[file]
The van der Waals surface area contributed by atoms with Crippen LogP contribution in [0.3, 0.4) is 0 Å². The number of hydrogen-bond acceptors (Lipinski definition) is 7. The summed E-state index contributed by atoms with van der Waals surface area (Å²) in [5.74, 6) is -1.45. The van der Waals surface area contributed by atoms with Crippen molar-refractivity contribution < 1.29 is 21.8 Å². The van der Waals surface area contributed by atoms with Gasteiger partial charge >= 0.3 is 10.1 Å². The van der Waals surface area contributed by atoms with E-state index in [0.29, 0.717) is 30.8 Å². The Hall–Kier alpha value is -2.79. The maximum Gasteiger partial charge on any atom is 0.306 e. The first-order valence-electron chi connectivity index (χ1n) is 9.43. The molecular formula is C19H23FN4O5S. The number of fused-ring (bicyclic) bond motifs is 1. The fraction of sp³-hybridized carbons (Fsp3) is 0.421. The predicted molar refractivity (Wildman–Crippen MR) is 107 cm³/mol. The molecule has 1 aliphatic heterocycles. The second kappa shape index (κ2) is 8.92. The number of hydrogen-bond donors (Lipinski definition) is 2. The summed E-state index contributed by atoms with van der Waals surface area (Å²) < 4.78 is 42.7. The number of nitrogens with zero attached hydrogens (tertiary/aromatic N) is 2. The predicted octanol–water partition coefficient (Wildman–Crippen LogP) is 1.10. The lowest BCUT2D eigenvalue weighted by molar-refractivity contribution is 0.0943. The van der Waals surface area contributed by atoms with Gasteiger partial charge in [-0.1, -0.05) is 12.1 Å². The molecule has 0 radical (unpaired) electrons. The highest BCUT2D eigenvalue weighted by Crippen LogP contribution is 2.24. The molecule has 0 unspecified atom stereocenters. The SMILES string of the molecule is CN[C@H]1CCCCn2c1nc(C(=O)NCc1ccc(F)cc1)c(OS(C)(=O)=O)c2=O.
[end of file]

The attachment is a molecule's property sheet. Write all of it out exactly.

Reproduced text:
The van der Waals surface area contributed by atoms with Crippen LogP contribution in [0.3, 0.4) is 0 Å². The number of hydrogen-bond acceptors (Lipinski definition) is 7. The summed E-state index contributed by atoms with van der Waals surface area (Å²) in [5.74, 6) is -1.45. The van der Waals surface area contributed by atoms with Crippen molar-refractivity contribution < 1.29 is 21.8 Å². The van der Waals surface area contributed by atoms with Gasteiger partial charge >= 0.3 is 10.1 Å². The van der Waals surface area contributed by atoms with E-state index in [0.29, 0.717) is 30.8 Å². The Hall–Kier alpha value is -2.79. The maximum Gasteiger partial charge on any atom is 0.306 e. The first-order valence-electron chi connectivity index (χ1n) is 9.43. The molecular formula is C19H23FN4O5S. The number of fused-ring (bicyclic) bond motifs is 1. The fraction of sp³-hybridized carbons (Fsp3) is 0.421. The predicted molar refractivity (Wildman–Crippen MR) is 107 cm³/mol. The molecule has 1 aliphatic heterocycles. The second kappa shape index (κ2) is 8.92. The number of hydrogen-bond donors (Lipinski definition) is 2. The summed E-state index contributed by atoms with van der Waals surface area (Å²) < 4.78 is 42.7. The number of nitrogens with zero attached hydrogens (tertiary/aromatic N) is 2. The predicted octanol–water partition coefficient (Wildman–Crippen LogP) is 1.10. The lowest BCUT2D eigenvalue weighted by molar-refractivity contribution is 0.0943. The van der Waals surface area contributed by atoms with Gasteiger partial charge in [-0.1, -0.05) is 12.1 Å². The molecule has 0 radical (unpaired) electrons. The highest BCUT2D eigenvalue weighted by Crippen LogP contribution is 2.24. The molecule has 0 unspecified atom stereocenters. The SMILES string of the molecule is CN[C@H]1CCCCn2c1nc(C(=O)NCc1ccc(F)cc1)c(OS(C)(=O)=O)c2=O.